ETH will need ZK-SNARKs to move forward

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It’s very interesting to see how Ethereum might do this. I found this article by Vitalik here: https://medium.com/@VitalikButerin/zk-snarks-under-the-hood-b33151a013f6, where he discusses the trusted setup (among other parts of zk-SNARKs) and his proposed solution. Some interesting quotes from the article are:

Unfortunately we can’t make it completely trustless; the KoE assumption itself precludes making independent pairs (P_i, P_i * k) without knowing what k is. However, we can increase security greatly by using N-of-N multiparty computation - that is, constructing the trusted setup between N parties in such a way that as long as at least one of the participants deleted their toxic waste then you’re okay.

This seems like a wonderful green flag, but as with everything it has its drawbacks. He mentions that “not just anybody” can join in on this party:

Doing this for the complete trusted setup is quite a bit harder, as there are several values involved, and the algorithm has to be done between the parties in several rounds […] It’s reasonable to see why a trusted setup between six participants who all know and work with each other might make some people uncomfortable, but a trusted setup with thousands of participants would be nearly indistinguishable from no trust at all.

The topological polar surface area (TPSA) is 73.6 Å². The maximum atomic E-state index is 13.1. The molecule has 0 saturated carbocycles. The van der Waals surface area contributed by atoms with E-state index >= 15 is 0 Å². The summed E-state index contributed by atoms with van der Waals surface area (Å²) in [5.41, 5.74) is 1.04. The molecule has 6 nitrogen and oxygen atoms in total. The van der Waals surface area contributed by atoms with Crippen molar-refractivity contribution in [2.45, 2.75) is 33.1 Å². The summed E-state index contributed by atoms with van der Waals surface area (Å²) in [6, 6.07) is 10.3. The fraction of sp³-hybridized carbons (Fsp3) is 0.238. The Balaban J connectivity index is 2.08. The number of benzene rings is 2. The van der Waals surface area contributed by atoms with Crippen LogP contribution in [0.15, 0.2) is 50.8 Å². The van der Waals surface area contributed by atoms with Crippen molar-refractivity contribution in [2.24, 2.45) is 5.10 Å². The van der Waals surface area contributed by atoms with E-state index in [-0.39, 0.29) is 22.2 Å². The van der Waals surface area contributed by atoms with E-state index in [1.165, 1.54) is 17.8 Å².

However, even with that drawback he says it’s a very active area of research (and it is), and he hopes in the future you could parallelize more of it. The article was also written 16 months ago before Sapling, so maybe there’s a better solution now!

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It’s also exactly what we did for both Sprout and Sapling :slightly_smiling_face:

We made it significantly more scalable for Sapling. Sprout had six participants who all had to work closely together to perform the MPC (as the article alluded to). Sapling had two separate rounds, each with roughly 90 participants (one from each round needs to succeed), and the full participant list was not decided before starting the MPC - you could sign up at any point (the second round even had a calendar interface for scheduling yourself a slot).

What was it like for the participants in this? Did they need to send a giant file around to eachother?

Also, a slightly less educated question - how do these participants verify they were actually included in the final product?